Colorado State University once again demonstrated it is among the most sustainable higher education institutions in the world by earning its fourth consecutive platinum rating in the Sustainability Tracking, Assessment and Rating System, or STARS.

This most recent rating took effect in January after the Association for the Advancement of Sustainability in Higher Education (AASHE) certified Colorado State’s submission. With a score of 88.13, Colorado State holds the second-highest current score in the U.S. among 580 other participants earning a STARS rating and behind only the University of California-Irvine.   

Colorado State has earned platinum-level STARS ratings since 2015 when it became the first-ever institution to do so. 

“We are incredibly proud to share our latest STARS report as it truly demonstrates deep commitment to sustainability from our Colorado State University community,” Interim President Rick Miranda said. “Sustainability is a cornerstone of our institution, and it is threaded across everything we do, from education to research and service to our operations. For 152 years, Colorado State has conducted leading edge environmental research in fields ranging from atmospheric science to climate-smart agriculture and provided a rich academic environment in which students learn, embrace and foster the value of sustainability from an environmental, social and economic lens.  

Sustainability in all its dimensions will remain a priority for the institution. I thank everyone in our community for their work to earn this fourth consecutive platinum STARS designation because it takes every member of our community to continue this effort.” 

Highlights of the report include: 

  • 100% score in Academics (22.6% of courses include sustainability and all academic departments offer at least one course that incorporates sustainability).
  • 100% score in Research (92% of academic departments are engaged in sustainability research with 463 employees participating in sustainability research).
  • 97% score in Engagement (CSU students are very engaged and 98.5% indicate that sustainability is important to them).

The latest platinum designation was among the most difficult to achieve because the reporting period spanned the COVID-19 pandemic, which scrambled university operations.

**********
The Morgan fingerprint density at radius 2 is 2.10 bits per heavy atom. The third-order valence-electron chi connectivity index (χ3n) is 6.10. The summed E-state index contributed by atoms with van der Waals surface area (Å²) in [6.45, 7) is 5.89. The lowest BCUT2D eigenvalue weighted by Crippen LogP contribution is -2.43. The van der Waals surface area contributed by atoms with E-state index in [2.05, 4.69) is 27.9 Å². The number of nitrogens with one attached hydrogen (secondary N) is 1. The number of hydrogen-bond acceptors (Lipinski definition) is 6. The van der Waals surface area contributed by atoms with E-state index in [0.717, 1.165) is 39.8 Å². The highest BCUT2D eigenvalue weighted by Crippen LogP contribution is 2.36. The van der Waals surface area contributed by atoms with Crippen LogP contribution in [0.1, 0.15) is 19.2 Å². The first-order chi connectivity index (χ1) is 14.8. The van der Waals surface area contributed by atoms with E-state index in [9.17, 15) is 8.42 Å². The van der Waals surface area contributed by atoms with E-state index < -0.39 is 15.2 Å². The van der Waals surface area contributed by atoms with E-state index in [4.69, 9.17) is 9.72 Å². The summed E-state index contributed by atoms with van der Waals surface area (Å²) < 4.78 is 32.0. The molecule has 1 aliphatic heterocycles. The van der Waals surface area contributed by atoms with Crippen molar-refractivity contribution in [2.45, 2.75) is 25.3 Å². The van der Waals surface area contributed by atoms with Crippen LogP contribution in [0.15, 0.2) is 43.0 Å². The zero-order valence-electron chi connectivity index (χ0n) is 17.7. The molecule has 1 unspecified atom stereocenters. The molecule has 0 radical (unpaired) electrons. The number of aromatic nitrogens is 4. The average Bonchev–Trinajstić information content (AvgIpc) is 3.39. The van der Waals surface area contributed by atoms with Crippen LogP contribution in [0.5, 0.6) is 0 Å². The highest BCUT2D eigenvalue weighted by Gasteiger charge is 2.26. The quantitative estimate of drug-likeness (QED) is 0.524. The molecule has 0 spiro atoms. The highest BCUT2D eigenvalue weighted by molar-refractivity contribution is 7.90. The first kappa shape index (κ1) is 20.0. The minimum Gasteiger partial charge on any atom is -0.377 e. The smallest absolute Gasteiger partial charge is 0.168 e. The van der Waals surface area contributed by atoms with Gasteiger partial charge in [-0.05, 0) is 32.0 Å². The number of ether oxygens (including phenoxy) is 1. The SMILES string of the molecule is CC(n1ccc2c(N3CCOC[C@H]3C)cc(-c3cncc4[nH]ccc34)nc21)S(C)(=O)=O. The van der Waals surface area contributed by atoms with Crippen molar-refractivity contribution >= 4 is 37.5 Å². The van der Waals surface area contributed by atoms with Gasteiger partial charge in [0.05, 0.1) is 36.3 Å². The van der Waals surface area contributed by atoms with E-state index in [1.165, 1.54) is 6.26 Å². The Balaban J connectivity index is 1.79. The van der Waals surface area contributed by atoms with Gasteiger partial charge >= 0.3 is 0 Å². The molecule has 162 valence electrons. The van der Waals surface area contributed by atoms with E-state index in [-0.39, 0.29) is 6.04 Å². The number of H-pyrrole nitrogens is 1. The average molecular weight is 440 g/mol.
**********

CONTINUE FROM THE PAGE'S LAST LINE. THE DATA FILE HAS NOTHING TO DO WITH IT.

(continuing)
“We certainly had some pandemic setbacks to contend with,” said Tonie Miyamoto, director of communications and sustainability for the Division of Student Affairs and co-chair of the President’s Sustainability Commission. “To see the determination of our students, our staff and our faculty to continue seeking climate solutions, introducing new sustainability courses and majors, and launching new initiatives like our food pantry during the pandemic was truly inspiring and demonstrates that we can and must keep innovating and pushing forward, especially now.” 

Leading the way on academics, research 

Each of Colorado State’s eight colleges offer at least one sustainability-related major or minor, along with multiple concentration and certificate options. The School of Global Environmental Sustainability offers several multidisciplinary minors open to any student at the university, including Global Environmental Sustainability, International Development, Sustainable Energy, Sustainable Peace and Reconciliation, and Sustainable Water.  

“We are incredibly proud to share our latest STARS report as it truly demonstrates deep commitment to sustainability from our Colorado State University community.”

— Interim President Rick Miranda

About 64% of CSU students graduate from a sustainability-focused academic program and/or complete at least one course that is focused on sustainability. 

Food security gets critical focus 

CSU Spur

The Spur campus’s three buildings, with themes of health (Vida), water (Hydro) and food (Terra), are part of a redevelopment and reimagination of the National Western Center with a goal of supporting progress in areas centered on well-being and sustainability.

Among the points of distinction that set Colorado State ahead is the university’s integrated approach to addressing food security, which spans on-campus resources for students and employees, regional outreach across the State of Colorado, and global research and engagement efforts.